If you can tolerate the use of the noun Bokeh as a verb, this title does hint at what’s at the back of my mind 😉 Throwing a part of a scene into delicious cappuccino blur can produce visually stunning results. It’s also brought in me about a certain intolerance to those results. As if an overdose of doing it can only be cured by abstaining altogether. Between those two extremes, though, what are the pros and cons of dreamy backgrounds? And how about alternatives?
It’s taking me quite a bit of effort do dig out some bokeh-rich photographs from my personal archive to illustrate my purpose. It’s been a while since my last indulgence.
You don’t win a fight over gluttony when facing a cake at home, but in the shop. What you do not buy, you cannot eat. That line of reasoning probably played a major role in my purchase of Hasselblad lenses. Most of them just don’t open wide enough to be considered “cream machines”. Most of my photographs with them now have large depth of field. And I like them much better for it. To me, the sense of being there is much stronger with a large DoF photograph. It has more impact on me. And, perhaps counter intuitively, it is also more readable, easier to make sense of.
None of this is surprising. Depth of field is a compositional tool and should only be treated as such. And composition is the main ingredient in visual storytelling.
My fascination for composition is such that bokeh induces more frustration than pleasure for me. If you need convincing, look at the very simple photograph above and observe where you eyes go to. Why do those tiny cranes play as large a role in the photograph as the huge house? Blur them out, even slightly, and the photograph becomes unpleasant. Make the same photograph in the fog (you can imagine all this in your mind’s eye), and the story becomes a different, but equally pleasant one. Weird, right?
In one, you have deprived your brain from information that would have helped it make sense of the image. In the second, the fog becomes the larger part of the story and your brain is quite happy to understand it that way (and that you have not edited out the cues that let it understand that the fog is a main subject).
If shallow depth of field is a compositional tool, its purpose is to isolate a subject from its background, naturally. In the image above, would there be any point in including every blade of grass? That could make the image too busy and clash with the pointy teeth, hurting readability of the photograph.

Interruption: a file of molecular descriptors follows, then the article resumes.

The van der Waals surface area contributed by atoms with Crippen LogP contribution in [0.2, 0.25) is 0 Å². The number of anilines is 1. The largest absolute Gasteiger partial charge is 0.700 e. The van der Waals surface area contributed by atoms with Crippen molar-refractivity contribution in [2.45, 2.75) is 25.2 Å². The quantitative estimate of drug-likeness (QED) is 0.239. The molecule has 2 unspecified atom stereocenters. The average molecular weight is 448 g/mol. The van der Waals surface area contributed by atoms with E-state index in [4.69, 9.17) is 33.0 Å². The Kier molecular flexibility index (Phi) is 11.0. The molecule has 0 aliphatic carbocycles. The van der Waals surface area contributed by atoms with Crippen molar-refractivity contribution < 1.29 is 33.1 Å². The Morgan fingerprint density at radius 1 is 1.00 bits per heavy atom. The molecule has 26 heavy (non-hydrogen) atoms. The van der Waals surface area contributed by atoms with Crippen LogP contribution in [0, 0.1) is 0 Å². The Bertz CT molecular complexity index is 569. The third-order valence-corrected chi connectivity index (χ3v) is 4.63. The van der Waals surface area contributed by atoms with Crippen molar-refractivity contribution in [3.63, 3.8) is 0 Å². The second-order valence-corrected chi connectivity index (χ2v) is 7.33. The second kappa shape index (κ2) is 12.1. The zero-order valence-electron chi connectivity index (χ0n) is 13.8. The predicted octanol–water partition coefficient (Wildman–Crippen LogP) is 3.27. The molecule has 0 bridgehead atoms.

Granted. And this often goes hand in hand with symmetrical vignetting to focus the interest on the subject in a very centric composition. Simple, and effective.
But. Take a closer look at older photographs or those made by top very portrait photographers on the market, and you’ll notice there often is a lot more depth of field than in amateur images.
We accept the shallow depth of field in the statue photograph above because that’s what things look like when we look at them from a short distance. Look at your hand at a distance of 10 inches (if you still can 😉 😉 😉 ) and the rest of the scene is blurred.
But all of your hand is sharp. Just like most really good portraits keep a lot of the subject’s head (not just the face) sharp. In many cases, amateurs will use max aperture and have the depth of an eyelash to play with. Get focus wrong and the photograph is totally wasted. Get focus right and the photograph looks very unnatural. Over the top.
If you want to isolate a subject, well … isolate it. Have an empty background. As in the boat picture above. Unfortunately, you will often find that quite boring. It’s OK when your single subject is a celebrity or your newborn I guess, because of the particularly strong attraction of the subject itself. But, even in the case of a lovely boat, that can be quite dull to watch.
To me, it feels a lot more interesting to keep an image as simple as possible but not limit it to one subject (again, that subject has to be super important, if you go that way). In the image above, there is no clutter, but the couple on the board is set in a context of rocky beaches and sailboats. Blurring that photograph would only have made it less interesting, by removing context and story. Cropping above the head of the man produces an equally boring result.
The same f/1.5 lens was used below at full aperture in a very busy scene. Max aperture was selected to look for colour shifts and other unwanted side effects while testing the Pixii camera. The photo may follow modern fast lens canon but let’s be honest: it’s really bad. Would you put that on your wall for 10 years (THE litmus test for a good photograph)? I sure wouldn’t 😉
Below is a typical scene in which one might be tempted to blur the background. Particularly if the subject is a child or loved one.
In this particular image, it would be a shame. The ripples on the sea ensure continuity to the end of the photograph. It has depth and context. It’s no longer only about the lady but about a beach scene in which she is involved.
I’ve no idea who she is, and only chose her because of her position in a sandy “canal” that ensured a nice composition and because she is turning her back to me, a reassuring feature in this world of one-sided liberty 😉 The triangular composition (second person and wave as secondary apexes) keeps it more lively than a single figure in heavily blurred surroundings (although her confident posture would indeed work well in a solo picture).